Kering boss François-Henri Pinault and LVMH Group CEO Bernard Arnault are among the French billionaires who have pledged hundreds of millions of dollars to help rebuild the world-famous Notre-Dame Cathedral in Paris, which was partly destroyed in a massive fire Monday.
French president Emmanuel Macron has vowed to rebuild the damaged medieval structure, saying “it’s what our history deserves.” Notre-Dame is the most-visited monument in Europe, with 13 million visitors a year. The fire caused the cathedral’s roof and spire to collapse, but the body of the church, including its two iconic bell towers, have been saved, the BBC reported.
So far, more than €600 million euros ($678 million) has already been pledged by powerful French companies and their associated families to the landmark church’s reconstruction. The Pinault family — which controls Kering (a luxury conglomerate including Gucci and Yves Saint Laurent, and a sponsor of the Cannes Film Festival) — has promised €100 million through their investment firm, Société Artemis.
“Faced with this tragedy, everyone wishes to give life back to this jewel of our heritage as soon as possible,” said Pinault.
The Arnault family, which controls LVMH, whose brands include Louis Vuitton, Christian Dior and Givenchy, have committed to giving €200 million.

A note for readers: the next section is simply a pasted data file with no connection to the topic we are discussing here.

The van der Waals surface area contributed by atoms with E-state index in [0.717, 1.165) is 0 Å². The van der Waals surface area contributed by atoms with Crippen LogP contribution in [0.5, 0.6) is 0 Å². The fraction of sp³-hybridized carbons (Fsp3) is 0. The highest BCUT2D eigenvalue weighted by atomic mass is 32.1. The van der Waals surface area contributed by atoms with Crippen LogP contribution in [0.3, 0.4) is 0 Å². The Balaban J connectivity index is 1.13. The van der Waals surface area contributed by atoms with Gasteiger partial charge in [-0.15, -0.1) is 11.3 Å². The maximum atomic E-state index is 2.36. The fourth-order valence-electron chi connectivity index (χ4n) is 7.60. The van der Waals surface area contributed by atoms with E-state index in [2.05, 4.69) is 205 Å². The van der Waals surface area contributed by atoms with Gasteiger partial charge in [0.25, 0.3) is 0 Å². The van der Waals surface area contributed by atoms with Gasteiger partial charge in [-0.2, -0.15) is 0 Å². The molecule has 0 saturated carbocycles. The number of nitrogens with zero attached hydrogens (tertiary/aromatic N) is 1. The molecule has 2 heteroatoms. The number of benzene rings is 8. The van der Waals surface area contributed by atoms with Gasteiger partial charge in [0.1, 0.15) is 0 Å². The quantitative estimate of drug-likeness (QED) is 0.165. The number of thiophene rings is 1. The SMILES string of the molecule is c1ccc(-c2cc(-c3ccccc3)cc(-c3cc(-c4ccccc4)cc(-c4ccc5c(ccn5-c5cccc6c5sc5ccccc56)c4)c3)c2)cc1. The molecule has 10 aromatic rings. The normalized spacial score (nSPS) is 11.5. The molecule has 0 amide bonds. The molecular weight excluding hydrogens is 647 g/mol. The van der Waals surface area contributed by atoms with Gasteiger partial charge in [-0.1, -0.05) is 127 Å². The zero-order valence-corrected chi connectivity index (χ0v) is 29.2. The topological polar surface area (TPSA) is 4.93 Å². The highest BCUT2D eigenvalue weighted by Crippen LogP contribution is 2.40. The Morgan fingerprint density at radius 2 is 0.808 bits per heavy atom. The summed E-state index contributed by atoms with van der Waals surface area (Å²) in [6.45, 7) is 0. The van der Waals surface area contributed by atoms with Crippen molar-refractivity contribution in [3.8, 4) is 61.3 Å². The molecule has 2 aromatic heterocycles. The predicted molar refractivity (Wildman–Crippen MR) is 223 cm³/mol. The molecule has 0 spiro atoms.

“The Arnault family and the LVMH Group would like to show their solidarity at this time of national tragedy, and are joining up to help rebuild this extraordinary cathedral, which is a symbol of France, of its heritage and of French unity,” the family said in a statement.
Another illustrious French clan, the Bétencourt-Meyers family, who are behind the cosmetic brand L’Oreal, and their Foundation Bettencourt Schueller have also pledged to give €200 million euros help fund the reconstruction of Notre-Dame.
Total, the French oil and gas company, has pledged to €100 millions.
Notre-Dame cathedral, which was preparing for huge crowds as Easter Week begins, is located on the Ile de la Cite, one of two islands in the Seine river, which runs through the heart of Paris.
The Paris prosecutor has opened a preliminary investigation to look into the causes of the fire, which are still uncertain at this point, according to Le Monde newspaper. However, they are not considering arson or terrorism at this time. The blaze is “potentially connected” to a $6.8 million renovation project currently under way, according to AFP, which cited the Paris fire department.